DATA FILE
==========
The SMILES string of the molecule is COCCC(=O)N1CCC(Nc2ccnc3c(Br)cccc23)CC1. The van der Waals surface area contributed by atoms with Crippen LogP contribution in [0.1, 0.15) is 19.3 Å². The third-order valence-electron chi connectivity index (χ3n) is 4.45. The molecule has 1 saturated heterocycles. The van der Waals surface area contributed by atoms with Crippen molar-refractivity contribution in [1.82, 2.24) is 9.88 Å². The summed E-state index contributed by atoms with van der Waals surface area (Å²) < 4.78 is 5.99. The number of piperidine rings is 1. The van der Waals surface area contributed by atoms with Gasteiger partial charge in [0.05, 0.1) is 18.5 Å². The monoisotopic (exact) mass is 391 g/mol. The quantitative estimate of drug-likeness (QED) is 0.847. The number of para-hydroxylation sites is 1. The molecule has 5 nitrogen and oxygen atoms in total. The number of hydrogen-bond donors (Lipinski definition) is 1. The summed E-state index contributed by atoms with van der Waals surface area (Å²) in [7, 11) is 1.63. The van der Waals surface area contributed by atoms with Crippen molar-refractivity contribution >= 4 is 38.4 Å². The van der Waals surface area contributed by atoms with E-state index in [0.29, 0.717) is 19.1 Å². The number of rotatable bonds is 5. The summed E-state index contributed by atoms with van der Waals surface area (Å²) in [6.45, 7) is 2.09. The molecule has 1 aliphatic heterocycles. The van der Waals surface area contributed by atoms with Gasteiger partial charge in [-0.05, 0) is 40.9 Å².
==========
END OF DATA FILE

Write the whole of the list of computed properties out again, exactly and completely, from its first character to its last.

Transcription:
The SMILES string of the molecule is COCCC(=O)N1CCC(Nc2ccnc3c(Br)cccc23)CC1. The van der Waals surface area contributed by atoms with Crippen LogP contribution in [0.1, 0.15) is 19.3 Å². The third-order valence-electron chi connectivity index (χ3n) is 4.45. The molecule has 1 saturated heterocycles. The van der Waals surface area contributed by atoms with Crippen molar-refractivity contribution in [1.82, 2.24) is 9.88 Å². The summed E-state index contributed by atoms with van der Waals surface area (Å²) < 4.78 is 5.99. The number of piperidine rings is 1. The van der Waals surface area contributed by atoms with Gasteiger partial charge in [0.05, 0.1) is 18.5 Å². The monoisotopic (exact) mass is 391 g/mol. The quantitative estimate of drug-likeness (QED) is 0.847. The number of para-hydroxylation sites is 1. The molecule has 5 nitrogen and oxygen atoms in total. The number of hydrogen-bond donors (Lipinski definition) is 1. The summed E-state index contributed by atoms with van der Waals surface area (Å²) in [7, 11) is 1.63. The van der Waals surface area contributed by atoms with Crippen molar-refractivity contribution >= 4 is 38.4 Å². The van der Waals surface area contributed by atoms with E-state index in [0.29, 0.717) is 19.1 Å². The number of rotatable bonds is 5. The summed E-state index contributed by atoms with van der Waals surface area (Å²) in [6.45, 7) is 2.09. The molecule has 1 aliphatic heterocycles. The van der Waals surface area contributed by atoms with Gasteiger partial charge in [-0.05, 0) is 40.9 Å².